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Photo: Rafael Henrique/SOPA Images/LightRocket via Getty Images

An internal revolt is escalating at the United States Agency for International Development (USAID), with groups of employees alleging that recent hires of senior officials with records of anti-LGBT+ and anti-Muslim comments have created a hostile work environment.

Driving the news: The employees have requested a meeting with Acting Administrator John Barsa and set out their concerns in a letter to him emailed Monday and obtained by Axios. Among those concerns is that Barsa's lack of consideration for employees who feel targeted is contributing to a toxic climate at the agency.

Acting USAID spokesperson Pooja Jhunjhunwala told Axios on Wednesday: "AA Barsa received this letter on Monday, June 22. He will meet with the Employee Resource Group representatives and plans to continue the conversation on the issues mentioned."

Catch up quick: John McEntee, director of the Presidential Personnel Office, recently appointed several controversial but Trump-loyal figures across the administration, including at USAID.

  • McEntee pushed through the appointment of Meritt Corrigan to USAID despite previously being blocked from an administration role following anti-gay remarks.
  • Corrigan, who now serves as USAID’s deputy White House liaison, has bashed the "tyrannical LGBT agenda" and argued that American businesses are being oppressed by a "homo-empire," in online posts.
  • USAID’s new religious freedom adviser Mark Lloyd has also shared a post calling Islam a "barbaric cult," per AP.
  • The staff email further recirculated anti-transgender comments from Bethany Kozma, who’s served as USAID’s senior adviser for women's empowerment since 2017.
  • Kozma argued in a 2016 piece for the Daily Signal that transgender people fighting against restrictive bathroom bills were experiencing "gender confusion."

The other side: Barsa released a statement earlier this month defending the picks, saying that "political appointees are appointed at the discretion of the White House to carry out the President’s foreign policy agenda at USAID."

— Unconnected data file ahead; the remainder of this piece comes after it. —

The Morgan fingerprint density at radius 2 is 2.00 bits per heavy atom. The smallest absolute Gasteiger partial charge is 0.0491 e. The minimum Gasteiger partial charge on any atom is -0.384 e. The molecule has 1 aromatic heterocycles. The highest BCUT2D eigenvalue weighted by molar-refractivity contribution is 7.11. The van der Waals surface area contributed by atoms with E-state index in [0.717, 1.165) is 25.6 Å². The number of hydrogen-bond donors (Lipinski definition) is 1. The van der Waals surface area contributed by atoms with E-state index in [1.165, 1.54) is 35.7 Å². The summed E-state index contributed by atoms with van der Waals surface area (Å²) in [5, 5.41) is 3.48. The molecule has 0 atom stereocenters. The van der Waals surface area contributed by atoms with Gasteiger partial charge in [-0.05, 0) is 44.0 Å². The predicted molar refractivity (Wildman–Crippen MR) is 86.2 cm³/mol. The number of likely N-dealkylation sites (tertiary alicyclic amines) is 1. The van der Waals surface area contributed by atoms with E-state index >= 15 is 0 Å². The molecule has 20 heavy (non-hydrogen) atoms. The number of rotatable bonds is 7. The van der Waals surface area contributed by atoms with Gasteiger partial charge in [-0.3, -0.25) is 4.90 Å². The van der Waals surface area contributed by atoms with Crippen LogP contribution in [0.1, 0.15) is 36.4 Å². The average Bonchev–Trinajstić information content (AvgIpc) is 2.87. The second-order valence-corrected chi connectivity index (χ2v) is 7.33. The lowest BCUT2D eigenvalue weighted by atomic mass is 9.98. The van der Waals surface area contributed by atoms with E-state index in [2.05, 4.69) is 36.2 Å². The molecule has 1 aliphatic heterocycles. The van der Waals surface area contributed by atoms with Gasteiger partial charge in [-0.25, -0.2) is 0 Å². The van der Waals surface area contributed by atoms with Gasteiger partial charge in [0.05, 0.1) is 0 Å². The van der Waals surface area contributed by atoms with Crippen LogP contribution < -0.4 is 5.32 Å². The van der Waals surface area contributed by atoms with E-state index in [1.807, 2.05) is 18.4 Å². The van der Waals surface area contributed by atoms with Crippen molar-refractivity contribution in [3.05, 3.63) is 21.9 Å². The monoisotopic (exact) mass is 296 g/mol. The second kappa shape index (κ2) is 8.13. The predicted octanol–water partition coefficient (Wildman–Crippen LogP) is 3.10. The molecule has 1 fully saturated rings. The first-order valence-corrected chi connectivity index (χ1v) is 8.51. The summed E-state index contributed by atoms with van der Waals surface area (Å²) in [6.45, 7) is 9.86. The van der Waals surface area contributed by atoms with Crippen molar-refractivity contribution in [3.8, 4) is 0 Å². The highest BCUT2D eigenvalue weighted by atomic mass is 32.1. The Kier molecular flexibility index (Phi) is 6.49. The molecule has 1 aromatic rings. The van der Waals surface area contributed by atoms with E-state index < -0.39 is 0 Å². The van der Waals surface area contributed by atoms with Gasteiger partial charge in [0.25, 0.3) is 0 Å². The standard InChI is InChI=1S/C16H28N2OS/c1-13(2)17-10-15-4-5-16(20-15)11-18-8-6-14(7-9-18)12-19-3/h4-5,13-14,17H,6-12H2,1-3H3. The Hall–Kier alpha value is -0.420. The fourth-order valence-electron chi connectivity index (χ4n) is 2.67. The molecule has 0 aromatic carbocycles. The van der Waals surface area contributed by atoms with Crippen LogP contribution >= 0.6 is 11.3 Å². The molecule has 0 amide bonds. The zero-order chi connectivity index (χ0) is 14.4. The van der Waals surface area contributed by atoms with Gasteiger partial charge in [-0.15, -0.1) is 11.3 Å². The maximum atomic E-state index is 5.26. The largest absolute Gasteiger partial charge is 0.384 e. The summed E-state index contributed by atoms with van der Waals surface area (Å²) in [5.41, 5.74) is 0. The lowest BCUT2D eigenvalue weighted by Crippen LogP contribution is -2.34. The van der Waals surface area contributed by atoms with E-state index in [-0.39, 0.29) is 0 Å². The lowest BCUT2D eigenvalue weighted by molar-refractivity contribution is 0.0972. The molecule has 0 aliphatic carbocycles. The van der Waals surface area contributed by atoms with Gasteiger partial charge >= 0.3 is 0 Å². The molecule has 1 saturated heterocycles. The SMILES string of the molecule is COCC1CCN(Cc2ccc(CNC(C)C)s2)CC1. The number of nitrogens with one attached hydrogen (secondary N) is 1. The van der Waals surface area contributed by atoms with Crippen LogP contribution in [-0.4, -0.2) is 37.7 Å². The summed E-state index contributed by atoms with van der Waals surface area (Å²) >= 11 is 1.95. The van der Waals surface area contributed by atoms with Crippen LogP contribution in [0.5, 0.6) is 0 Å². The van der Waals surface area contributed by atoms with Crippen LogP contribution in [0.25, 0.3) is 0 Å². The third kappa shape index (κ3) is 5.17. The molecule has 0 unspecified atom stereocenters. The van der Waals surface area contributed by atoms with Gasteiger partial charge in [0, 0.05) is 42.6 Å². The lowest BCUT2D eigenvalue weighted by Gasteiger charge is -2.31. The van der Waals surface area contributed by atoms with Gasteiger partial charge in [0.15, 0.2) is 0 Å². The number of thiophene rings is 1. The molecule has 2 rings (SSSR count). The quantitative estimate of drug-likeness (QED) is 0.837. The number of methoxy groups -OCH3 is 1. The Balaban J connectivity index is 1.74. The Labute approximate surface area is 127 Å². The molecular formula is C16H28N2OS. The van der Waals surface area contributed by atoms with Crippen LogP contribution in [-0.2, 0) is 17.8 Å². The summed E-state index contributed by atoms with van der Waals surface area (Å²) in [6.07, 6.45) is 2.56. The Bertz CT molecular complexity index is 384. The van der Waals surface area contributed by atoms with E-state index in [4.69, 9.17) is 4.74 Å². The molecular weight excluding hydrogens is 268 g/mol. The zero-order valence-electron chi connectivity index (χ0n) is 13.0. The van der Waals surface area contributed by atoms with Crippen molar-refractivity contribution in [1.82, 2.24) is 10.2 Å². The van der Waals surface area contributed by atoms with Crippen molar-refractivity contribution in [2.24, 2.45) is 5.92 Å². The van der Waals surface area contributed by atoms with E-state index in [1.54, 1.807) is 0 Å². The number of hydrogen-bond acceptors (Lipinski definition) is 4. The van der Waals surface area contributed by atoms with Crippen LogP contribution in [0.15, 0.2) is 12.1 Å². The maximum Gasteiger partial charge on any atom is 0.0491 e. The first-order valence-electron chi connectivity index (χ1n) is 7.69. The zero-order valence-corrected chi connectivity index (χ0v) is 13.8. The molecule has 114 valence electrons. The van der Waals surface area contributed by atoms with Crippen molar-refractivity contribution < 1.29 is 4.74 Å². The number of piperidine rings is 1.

• "I have full confidence that each political appointee at USAID has and will continue to implement the President’s policies and agenda to the best of his or her ability," the statement said. "USAID is honored to have Bethany Kozma, Merritt Corrigan, and Mark Lloyd serve at the agency."

Between the lines: The controversy has set off concerns among civil servants at USAID.

  • Barsa in recent weeks issued statements in support of Pride Month and urged staff to report instances of discrimination, Politico notes.
  • But the administrator’s defense of controversial hires has called his credibility into question with staff now seeking out a meeting.
  • "The use of these words and concepts creates a hostile work environment, undermines our efforts to advance USAID’s critical mission, and is antithetical to USAID’s core values of respect, empowerment and inclusion," their letter reads.

What to watch: Staff is asking Barsa to reiterate USAID's zero-tolerance discrimination policies in an agency notice, announce that internal policies will be updated to reflect the recent Supreme Court ruling protecting gay and transgender individuals from employment discrimination, and "publicly show support for diversity at USAID and in our programs."

Read the letter via DocumentCloud.

Go deeper

Dominion sends cease and desist letter to My Pillow CEO Mike Lindell

Photo: Stephen Maturen/Getty Images

Dominion Voting Systems on Monday sent a cease and desist letter to My Pillow CEO Mike Lindell over his spread of misinformation related to the 2020 election.

Why it matters: Trump and several of his allies have pushed false conspiracy theories about the company, leading Dominion to take legal action. It's suing pro-Trump lawyer Sydney Powell for defamation and $1.3 billion in damages, and a Dominion employee has sued Trump himself, OANN and Newsmax.

Off the Rails

Episode 5: The secret CIA plan

Photo illustration: Aïda Amer, Sarah Grillo/Axios. Photo: Zach Gibson/Getty Images

Beginning on election night 2020 and continuing through his final days in office, Donald Trump unraveled and dragged America with him, to the point that his followers sacked the U.S. Capitol with two weeks left in his term. This Axios series takes you inside the collapse of a president.

Episode 5: Trump vs. Gina — The president becomes increasingly rash and devises a plan to tamper with the nation's intelligence command.

In his final weeks in office, after losing the election to Joe Biden, President Donald Trump embarked on a vengeful exit strategy that included a hasty and ill-thought-out plan to jam up CIA Director Gina Haspel by firing her top deputy and replacing him with a protege of Republican Congressman Devin Nunes.

Updated 2 hours ago - Politics & Policy

Coronavirus dashboard

Illustration: Annelise Capossela/Axios

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  2. Politics: Empire State Building among hundreds to light up in Biden inauguration coronavirus tribute.
  3. Vaccine: Fauci: 100 million doses in 100 days is "absolutely" doable.
  4. Economy: Unemployment filings explode again.
  5. Tech: Kids' screen time sees a big increase.